Film Pulse Score

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Release Date: June 5, 2018 (VOD Platforms)
Director: Jeffrey Schwarz
MPAA Rating: NR
Run time: 90 minutes

The epitome of what was an Allan Carr production/endeavor, no matter the media or year it was witnessed by the public, was the cross-section between inherent extravagance and a longing for a mythic past of Hollywood’s invention.

The gaudy producer’s sense of lavishness propped up a career of unprecedented highs and a rolling descent to the bottom that spanned three decades chasing marquee lights as a talent manager, host, scriptwriter and a producer of films, Broadway musicals and, yes, even the Academy Awards one regretful time. Even his identity choice of Allan Carr was influenced by his personal obsession of the glitz and glamor that “the pictures” espoused (“Carr because it rhymed with Star,” as he was alleged to quip).

His was an historic life spent in love with what the movies promised and essentially burning through his career’s longevity, attempting to recreate that in his present. At least that was what I could gather from The Fabulous Allan Carr, a documentary by Jeffrey Schwarz meant to offer an insight into the would-be star-gazing of its larger-than-life subject and all the prodigality of the personal and professional variety this produced.

The ornate luster of his image may have waned since his death in 1999, but Schwarz makes the compelling case that Carr was once one of the most powerful and influential personalities in all of Hollywood, even if his actual body of work (sans two notable smashing successes) refute this type of claim.

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As fabulous as he portrayed himself to be in the exhausting amount of public appearances he made during his lifetime, draped in a variety of luxurious caftans and topped with his signature spectacles, his legendary status has not been respected by history as Schwarz proves to be one of the few to celebrate him and his influence. Although I make no pretense of expertise when it comes to Hollywood history, in what I have undertaken and studied, Carr was never much more of a liner note in the vast history that is the Business.

As openly gay as one could be in Los Angeles in the 1970 and 1980s without giving it a word more descriptive than “flamboyant,” Schwarz lovingly details how Carr traded in excess with all his endeavors and built a reputation among the Hollywood old guard for how extra he could be when it came to celebrating entertainment as an escape from reality. Sadly, even with a collection of personal acquaintances and archived interviews of the man in question to speak on his career, the film fails to approach an understanding of its subject beyond the glitzy surface he promoted.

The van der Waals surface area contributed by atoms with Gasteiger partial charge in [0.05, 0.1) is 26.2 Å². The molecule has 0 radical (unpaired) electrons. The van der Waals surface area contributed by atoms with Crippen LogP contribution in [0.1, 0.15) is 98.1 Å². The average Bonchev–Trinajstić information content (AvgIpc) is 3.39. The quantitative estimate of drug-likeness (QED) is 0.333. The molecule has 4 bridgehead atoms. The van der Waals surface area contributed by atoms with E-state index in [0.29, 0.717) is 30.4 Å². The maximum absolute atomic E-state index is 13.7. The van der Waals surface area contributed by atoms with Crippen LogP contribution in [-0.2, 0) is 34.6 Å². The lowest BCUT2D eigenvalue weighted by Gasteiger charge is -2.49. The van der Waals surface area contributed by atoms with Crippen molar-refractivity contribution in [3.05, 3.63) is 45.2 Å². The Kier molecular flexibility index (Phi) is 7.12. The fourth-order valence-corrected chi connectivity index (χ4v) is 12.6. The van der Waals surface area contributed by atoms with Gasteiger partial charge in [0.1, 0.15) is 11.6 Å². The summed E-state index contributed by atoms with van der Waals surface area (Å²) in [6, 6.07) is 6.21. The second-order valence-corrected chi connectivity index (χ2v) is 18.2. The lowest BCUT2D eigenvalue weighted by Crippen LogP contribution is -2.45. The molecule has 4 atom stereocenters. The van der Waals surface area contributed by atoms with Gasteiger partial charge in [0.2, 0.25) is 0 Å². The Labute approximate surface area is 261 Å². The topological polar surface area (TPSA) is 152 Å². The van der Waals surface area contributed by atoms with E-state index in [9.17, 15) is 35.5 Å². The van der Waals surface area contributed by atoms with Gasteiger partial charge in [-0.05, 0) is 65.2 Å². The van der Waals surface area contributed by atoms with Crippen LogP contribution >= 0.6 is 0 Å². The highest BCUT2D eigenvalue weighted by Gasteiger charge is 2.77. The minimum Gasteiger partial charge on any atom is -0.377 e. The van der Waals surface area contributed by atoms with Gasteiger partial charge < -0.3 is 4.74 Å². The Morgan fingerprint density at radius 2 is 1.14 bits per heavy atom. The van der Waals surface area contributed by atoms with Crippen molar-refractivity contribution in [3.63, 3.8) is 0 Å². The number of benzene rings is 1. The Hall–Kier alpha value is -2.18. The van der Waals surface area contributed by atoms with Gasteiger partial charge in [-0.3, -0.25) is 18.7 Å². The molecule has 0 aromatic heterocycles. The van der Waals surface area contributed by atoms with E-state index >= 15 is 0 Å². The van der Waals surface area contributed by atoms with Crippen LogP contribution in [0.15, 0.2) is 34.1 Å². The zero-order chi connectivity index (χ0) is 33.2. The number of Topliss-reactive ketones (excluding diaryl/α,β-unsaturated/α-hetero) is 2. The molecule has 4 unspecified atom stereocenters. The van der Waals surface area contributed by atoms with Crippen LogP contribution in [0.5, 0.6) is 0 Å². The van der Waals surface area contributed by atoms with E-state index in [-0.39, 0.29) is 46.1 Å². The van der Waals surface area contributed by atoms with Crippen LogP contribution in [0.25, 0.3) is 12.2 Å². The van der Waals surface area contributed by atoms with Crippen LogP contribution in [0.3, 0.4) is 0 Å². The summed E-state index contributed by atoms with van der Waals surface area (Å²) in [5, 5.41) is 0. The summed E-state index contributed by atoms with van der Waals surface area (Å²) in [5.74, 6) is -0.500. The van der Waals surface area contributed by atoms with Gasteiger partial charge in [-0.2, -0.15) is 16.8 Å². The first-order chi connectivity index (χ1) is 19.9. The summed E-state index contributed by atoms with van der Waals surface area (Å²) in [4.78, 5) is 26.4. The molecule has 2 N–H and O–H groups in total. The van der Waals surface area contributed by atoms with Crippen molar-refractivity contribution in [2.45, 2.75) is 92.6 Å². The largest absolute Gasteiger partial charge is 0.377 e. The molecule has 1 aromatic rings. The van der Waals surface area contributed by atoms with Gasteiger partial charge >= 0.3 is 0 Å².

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The film’s incessant fawning over his outrageousness renders him a caricature, figuratively and quite literally as the film is littered with these Producing Parker-esque animations, which entertains but makes the film’s later framing of him as a tragic, more personable figure deeply ineffectual. Especially when it has a passing reflection on the AIDS crisis and how that “really killed the mood,” so to speak, at Carr’s non-stop party home, where he spent most of his time.

So many of these attempts to humanize this persona are left to dangle among all the fast times and mirth, and Carr, even after he is left financially ruined by a Village People film and turns the Academy Awards into a garish display of excess, never becomes approachable through Schwarz’s retelling of history.

The film wants to minimize Carr’s personal failings and focus its spotlight more on the go-go successes and praise that afforded these failures, and as a result the picture we get of Carr is askew. His personal foibles and professional stumbles don’t contribute to the impression of Carr because the film is much more interested, detailed and thought-provoking when it is afforded the opportunity to big up its central subject.

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That being said, the film’s chapters on Carr’s hefty involvement with the production of Grease, his turn as a marketer for films like The Deer Hunter and Tommy, and his Broadway arrival of Les Cage aux Folles are superbly entertaining and informative. It helps sell you on the fantasy that is the “The Fabulous Allan Carr,” but the cursory explorations of his career lows done in the same tone and vigor keep him a fantasy.

This is a treatment of his character that Allan Carr would absolutely approve of, and I am not sure that is okay considering he also approved of Can’t Stop the Music and Grease 2. This leaves a lot to be desired, but the benefit of being a story about a Hollywood executive living his life to its absolute fullest allows a lot of goodwill toward it in terms of scandal, notable names and archive footage.

Not that The Fabulous Allan Carr is deserving of it, but I never could bring myself to come down too harshly on show-business docs, based on how many of them I have seen. Carr may still be a colorful abstraction of the real person in my mind because of this film, but at least there’s an enthusiasm to the love Schwarz shows him. When dealing with a larger-than-life figure that chased the imagined Hollywood displayed in Busby Berkeley musical numbers 40 to 50 years past their prime, that might just be enough.